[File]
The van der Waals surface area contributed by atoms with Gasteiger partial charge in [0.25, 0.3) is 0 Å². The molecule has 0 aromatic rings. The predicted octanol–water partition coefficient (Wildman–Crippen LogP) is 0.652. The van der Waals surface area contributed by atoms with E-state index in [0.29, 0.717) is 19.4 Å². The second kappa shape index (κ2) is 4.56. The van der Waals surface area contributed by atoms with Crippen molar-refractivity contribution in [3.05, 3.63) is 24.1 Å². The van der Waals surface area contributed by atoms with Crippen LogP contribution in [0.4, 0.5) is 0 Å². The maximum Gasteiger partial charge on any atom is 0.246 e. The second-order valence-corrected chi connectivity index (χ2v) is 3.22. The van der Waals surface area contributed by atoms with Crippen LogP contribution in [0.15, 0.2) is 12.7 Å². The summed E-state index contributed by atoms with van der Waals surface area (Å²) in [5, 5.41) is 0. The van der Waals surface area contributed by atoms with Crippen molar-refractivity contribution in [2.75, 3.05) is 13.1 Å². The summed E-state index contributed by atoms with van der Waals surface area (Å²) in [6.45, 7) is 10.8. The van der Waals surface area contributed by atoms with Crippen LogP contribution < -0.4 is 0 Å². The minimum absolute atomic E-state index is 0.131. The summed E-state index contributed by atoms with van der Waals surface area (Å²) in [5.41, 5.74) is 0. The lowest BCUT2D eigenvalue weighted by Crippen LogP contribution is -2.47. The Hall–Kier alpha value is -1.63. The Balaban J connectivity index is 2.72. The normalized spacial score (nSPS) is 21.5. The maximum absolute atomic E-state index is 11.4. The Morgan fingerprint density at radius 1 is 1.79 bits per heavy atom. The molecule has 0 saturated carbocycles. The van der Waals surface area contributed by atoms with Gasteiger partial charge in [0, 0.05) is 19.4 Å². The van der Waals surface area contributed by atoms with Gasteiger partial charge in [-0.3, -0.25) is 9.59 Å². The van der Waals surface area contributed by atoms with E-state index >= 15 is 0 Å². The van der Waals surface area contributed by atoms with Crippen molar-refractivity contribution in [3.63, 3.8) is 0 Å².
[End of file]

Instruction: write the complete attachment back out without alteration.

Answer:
The van der Waals surface area contributed by atoms with Gasteiger partial charge in [0.25, 0.3) is 0 Å². The molecule has 0 aromatic rings. The predicted octanol–water partition coefficient (Wildman–Crippen LogP) is 0.652. The van der Waals surface area contributed by atoms with E-state index in [0.29, 0.717) is 19.4 Å². The second kappa shape index (κ2) is 4.56. The van der Waals surface area contributed by atoms with Crippen molar-refractivity contribution in [3.05, 3.63) is 24.1 Å². The van der Waals surface area contributed by atoms with Crippen LogP contribution in [0.4, 0.5) is 0 Å². The maximum Gasteiger partial charge on any atom is 0.246 e. The second-order valence-corrected chi connectivity index (χ2v) is 3.22. The van der Waals surface area contributed by atoms with Crippen LogP contribution in [0.15, 0.2) is 12.7 Å². The summed E-state index contributed by atoms with van der Waals surface area (Å²) in [5, 5.41) is 0. The van der Waals surface area contributed by atoms with Crippen molar-refractivity contribution in [2.75, 3.05) is 13.1 Å². The summed E-state index contributed by atoms with van der Waals surface area (Å²) in [6.45, 7) is 10.8. The van der Waals surface area contributed by atoms with Crippen LogP contribution < -0.4 is 0 Å². The minimum absolute atomic E-state index is 0.131. The summed E-state index contributed by atoms with van der Waals surface area (Å²) in [5.41, 5.74) is 0. The lowest BCUT2D eigenvalue weighted by Crippen LogP contribution is -2.47. The Hall–Kier alpha value is -1.63. The Balaban J connectivity index is 2.72. The normalized spacial score (nSPS) is 21.5. The maximum absolute atomic E-state index is 11.4. The Morgan fingerprint density at radius 1 is 1.79 bits per heavy atom. The molecule has 0 saturated carbocycles. The van der Waals surface area contributed by atoms with Gasteiger partial charge in [0, 0.05) is 19.4 Å². The van der Waals surface area contributed by atoms with Gasteiger partial charge in [-0.3, -0.25) is 9.59 Å². The van der Waals surface area contributed by atoms with E-state index >= 15 is 0 Å². The van der Waals surface area contributed by atoms with Crippen molar-refractivity contribution in [3.63, 3.8) is 0 Å².